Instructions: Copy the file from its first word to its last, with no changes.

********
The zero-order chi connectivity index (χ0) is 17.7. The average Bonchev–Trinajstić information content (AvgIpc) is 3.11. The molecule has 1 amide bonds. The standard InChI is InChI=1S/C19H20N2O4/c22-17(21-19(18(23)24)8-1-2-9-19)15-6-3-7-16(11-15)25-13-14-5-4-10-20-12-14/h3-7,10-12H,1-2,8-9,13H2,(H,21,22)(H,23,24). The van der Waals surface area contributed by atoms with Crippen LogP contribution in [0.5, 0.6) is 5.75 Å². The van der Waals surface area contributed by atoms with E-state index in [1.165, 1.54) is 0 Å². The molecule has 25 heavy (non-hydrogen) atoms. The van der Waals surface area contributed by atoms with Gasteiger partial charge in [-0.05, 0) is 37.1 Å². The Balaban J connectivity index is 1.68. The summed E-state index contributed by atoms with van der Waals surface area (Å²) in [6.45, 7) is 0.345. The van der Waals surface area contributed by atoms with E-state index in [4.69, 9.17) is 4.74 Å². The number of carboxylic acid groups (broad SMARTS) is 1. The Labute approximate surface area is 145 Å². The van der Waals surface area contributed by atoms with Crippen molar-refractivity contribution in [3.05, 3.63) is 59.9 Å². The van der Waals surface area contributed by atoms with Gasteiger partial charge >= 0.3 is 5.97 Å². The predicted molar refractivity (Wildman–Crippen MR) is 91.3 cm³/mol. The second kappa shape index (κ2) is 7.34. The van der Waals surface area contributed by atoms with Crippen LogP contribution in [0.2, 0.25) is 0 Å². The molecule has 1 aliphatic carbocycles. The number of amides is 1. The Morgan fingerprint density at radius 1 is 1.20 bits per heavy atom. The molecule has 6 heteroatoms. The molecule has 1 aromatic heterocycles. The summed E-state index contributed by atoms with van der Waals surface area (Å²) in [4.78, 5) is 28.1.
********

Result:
The zero-order chi connectivity index (χ0) is 17.7. The average Bonchev–Trinajstić information content (AvgIpc) is 3.11. The molecule has 1 amide bonds. The standard InChI is InChI=1S/C19H20N2O4/c22-17(21-19(18(23)24)8-1-2-9-19)15-6-3-7-16(11-15)25-13-14-5-4-10-20-12-14/h3-7,10-12H,1-2,8-9,13H2,(H,21,22)(H,23,24). The van der Waals surface area contributed by atoms with Crippen LogP contribution in [0.5, 0.6) is 5.75 Å². The van der Waals surface area contributed by atoms with E-state index in [1.165, 1.54) is 0 Å². The molecule has 25 heavy (non-hydrogen) atoms. The van der Waals surface area contributed by atoms with Gasteiger partial charge in [-0.05, 0) is 37.1 Å². The Balaban J connectivity index is 1.68. The summed E-state index contributed by atoms with van der Waals surface area (Å²) in [6.45, 7) is 0.345. The van der Waals surface area contributed by atoms with E-state index in [4.69, 9.17) is 4.74 Å². The number of carboxylic acid groups (broad SMARTS) is 1. The Labute approximate surface area is 145 Å². The van der Waals surface area contributed by atoms with Crippen molar-refractivity contribution in [3.05, 3.63) is 59.9 Å². The van der Waals surface area contributed by atoms with Gasteiger partial charge >= 0.3 is 5.97 Å². The predicted molar refractivity (Wildman–Crippen MR) is 91.3 cm³/mol. The second kappa shape index (κ2) is 7.34. The van der Waals surface area contributed by atoms with Crippen LogP contribution in [0.2, 0.25) is 0 Å². The molecule has 1 aliphatic carbocycles. The number of amides is 1. The Morgan fingerprint density at radius 1 is 1.20 bits per heavy atom. The molecule has 6 heteroatoms. The molecule has 1 aromatic heterocycles. The summed E-state index contributed by atoms with van der Waals surface area (Å²) in [4.78, 5) is 28.1.